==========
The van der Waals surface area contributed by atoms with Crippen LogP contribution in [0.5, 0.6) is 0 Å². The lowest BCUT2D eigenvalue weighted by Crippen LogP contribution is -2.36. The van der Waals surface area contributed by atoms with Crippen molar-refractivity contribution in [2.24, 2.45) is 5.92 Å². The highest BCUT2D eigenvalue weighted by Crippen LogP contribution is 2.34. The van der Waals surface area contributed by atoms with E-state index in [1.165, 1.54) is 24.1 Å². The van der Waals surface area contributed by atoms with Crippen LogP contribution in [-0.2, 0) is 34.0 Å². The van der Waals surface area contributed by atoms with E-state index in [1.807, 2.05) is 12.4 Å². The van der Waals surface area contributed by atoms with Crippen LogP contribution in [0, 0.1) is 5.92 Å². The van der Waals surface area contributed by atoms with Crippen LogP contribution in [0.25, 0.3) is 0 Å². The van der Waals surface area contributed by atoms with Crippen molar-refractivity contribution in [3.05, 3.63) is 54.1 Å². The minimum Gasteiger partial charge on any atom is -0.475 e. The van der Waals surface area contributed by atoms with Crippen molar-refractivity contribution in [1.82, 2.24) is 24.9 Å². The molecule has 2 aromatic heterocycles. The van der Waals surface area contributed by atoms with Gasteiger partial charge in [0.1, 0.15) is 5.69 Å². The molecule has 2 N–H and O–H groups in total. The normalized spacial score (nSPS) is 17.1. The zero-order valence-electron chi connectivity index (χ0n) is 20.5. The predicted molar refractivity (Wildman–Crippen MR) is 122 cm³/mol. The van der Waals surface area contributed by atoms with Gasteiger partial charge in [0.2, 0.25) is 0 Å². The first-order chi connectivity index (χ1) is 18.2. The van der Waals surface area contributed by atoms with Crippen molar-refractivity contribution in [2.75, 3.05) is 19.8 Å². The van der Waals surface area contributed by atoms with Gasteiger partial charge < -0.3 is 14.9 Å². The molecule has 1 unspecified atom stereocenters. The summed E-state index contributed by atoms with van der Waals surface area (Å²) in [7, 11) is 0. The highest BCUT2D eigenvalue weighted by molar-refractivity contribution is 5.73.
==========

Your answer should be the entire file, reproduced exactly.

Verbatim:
The van der Waals surface area contributed by atoms with Crippen LogP contribution in [0.5, 0.6) is 0 Å². The lowest BCUT2D eigenvalue weighted by Crippen LogP contribution is -2.36. The van der Waals surface area contributed by atoms with Crippen molar-refractivity contribution in [2.24, 2.45) is 5.92 Å². The highest BCUT2D eigenvalue weighted by Crippen LogP contribution is 2.34. The van der Waals surface area contributed by atoms with E-state index in [1.165, 1.54) is 24.1 Å². The van der Waals surface area contributed by atoms with Crippen LogP contribution in [-0.2, 0) is 34.0 Å². The van der Waals surface area contributed by atoms with E-state index in [1.807, 2.05) is 12.4 Å². The van der Waals surface area contributed by atoms with Crippen LogP contribution in [0, 0.1) is 5.92 Å². The van der Waals surface area contributed by atoms with Crippen LogP contribution in [0.25, 0.3) is 0 Å². The van der Waals surface area contributed by atoms with Crippen molar-refractivity contribution in [3.05, 3.63) is 54.1 Å². The minimum Gasteiger partial charge on any atom is -0.475 e. The van der Waals surface area contributed by atoms with Crippen molar-refractivity contribution in [1.82, 2.24) is 24.9 Å². The molecule has 2 aromatic heterocycles. The van der Waals surface area contributed by atoms with Gasteiger partial charge in [0.1, 0.15) is 5.69 Å². The molecule has 2 N–H and O–H groups in total. The normalized spacial score (nSPS) is 17.1. The zero-order valence-electron chi connectivity index (χ0n) is 20.5. The predicted molar refractivity (Wildman–Crippen MR) is 122 cm³/mol. The van der Waals surface area contributed by atoms with Gasteiger partial charge in [0.2, 0.25) is 0 Å². The first-order chi connectivity index (χ1) is 18.2. The van der Waals surface area contributed by atoms with Crippen molar-refractivity contribution in [2.75, 3.05) is 19.8 Å². The van der Waals surface area contributed by atoms with Gasteiger partial charge < -0.3 is 14.9 Å². The molecule has 1 unspecified atom stereocenters. The summed E-state index contributed by atoms with van der Waals surface area (Å²) in [7, 11) is 0. The highest BCUT2D eigenvalue weighted by molar-refractivity contribution is 5.73.